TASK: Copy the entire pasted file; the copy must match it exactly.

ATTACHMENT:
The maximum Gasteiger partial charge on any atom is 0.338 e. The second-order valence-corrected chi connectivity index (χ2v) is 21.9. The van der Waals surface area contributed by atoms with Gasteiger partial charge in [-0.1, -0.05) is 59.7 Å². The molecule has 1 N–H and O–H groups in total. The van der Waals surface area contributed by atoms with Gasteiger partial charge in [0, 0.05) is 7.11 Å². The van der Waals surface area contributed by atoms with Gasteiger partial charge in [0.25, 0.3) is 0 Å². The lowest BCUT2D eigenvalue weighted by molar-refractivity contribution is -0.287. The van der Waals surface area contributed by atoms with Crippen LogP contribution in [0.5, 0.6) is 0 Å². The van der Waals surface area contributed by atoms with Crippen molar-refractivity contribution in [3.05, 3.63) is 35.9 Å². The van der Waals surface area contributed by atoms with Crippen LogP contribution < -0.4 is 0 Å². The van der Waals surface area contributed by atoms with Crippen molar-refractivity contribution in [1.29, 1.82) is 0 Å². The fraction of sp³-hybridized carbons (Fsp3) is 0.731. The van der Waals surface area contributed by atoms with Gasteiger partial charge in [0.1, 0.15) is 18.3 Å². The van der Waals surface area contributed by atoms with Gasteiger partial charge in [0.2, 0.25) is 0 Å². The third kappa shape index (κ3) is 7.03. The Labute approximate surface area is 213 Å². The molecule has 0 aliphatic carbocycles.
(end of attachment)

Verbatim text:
The maximum Gasteiger partial charge on any atom is 0.338 e. The second-order valence-corrected chi connectivity index (χ2v) is 21.9. The van der Waals surface area contributed by atoms with Gasteiger partial charge in [-0.1, -0.05) is 59.7 Å². The molecule has 1 N–H and O–H groups in total. The van der Waals surface area contributed by atoms with Gasteiger partial charge in [0, 0.05) is 7.11 Å². The van der Waals surface area contributed by atoms with Gasteiger partial charge in [0.25, 0.3) is 0 Å². The lowest BCUT2D eigenvalue weighted by molar-refractivity contribution is -0.287. The van der Waals surface area contributed by atoms with Crippen LogP contribution in [0.5, 0.6) is 0 Å². The van der Waals surface area contributed by atoms with Crippen molar-refractivity contribution in [3.05, 3.63) is 35.9 Å². The van der Waals surface area contributed by atoms with Crippen LogP contribution < -0.4 is 0 Å². The van der Waals surface area contributed by atoms with Crippen molar-refractivity contribution in [1.29, 1.82) is 0 Å². The fraction of sp³-hybridized carbons (Fsp3) is 0.731. The van der Waals surface area contributed by atoms with Gasteiger partial charge in [0.1, 0.15) is 18.3 Å². The van der Waals surface area contributed by atoms with Gasteiger partial charge in [0.2, 0.25) is 0 Å². The third kappa shape index (κ3) is 7.03. The Labute approximate surface area is 213 Å². The molecule has 0 aliphatic carbocycles.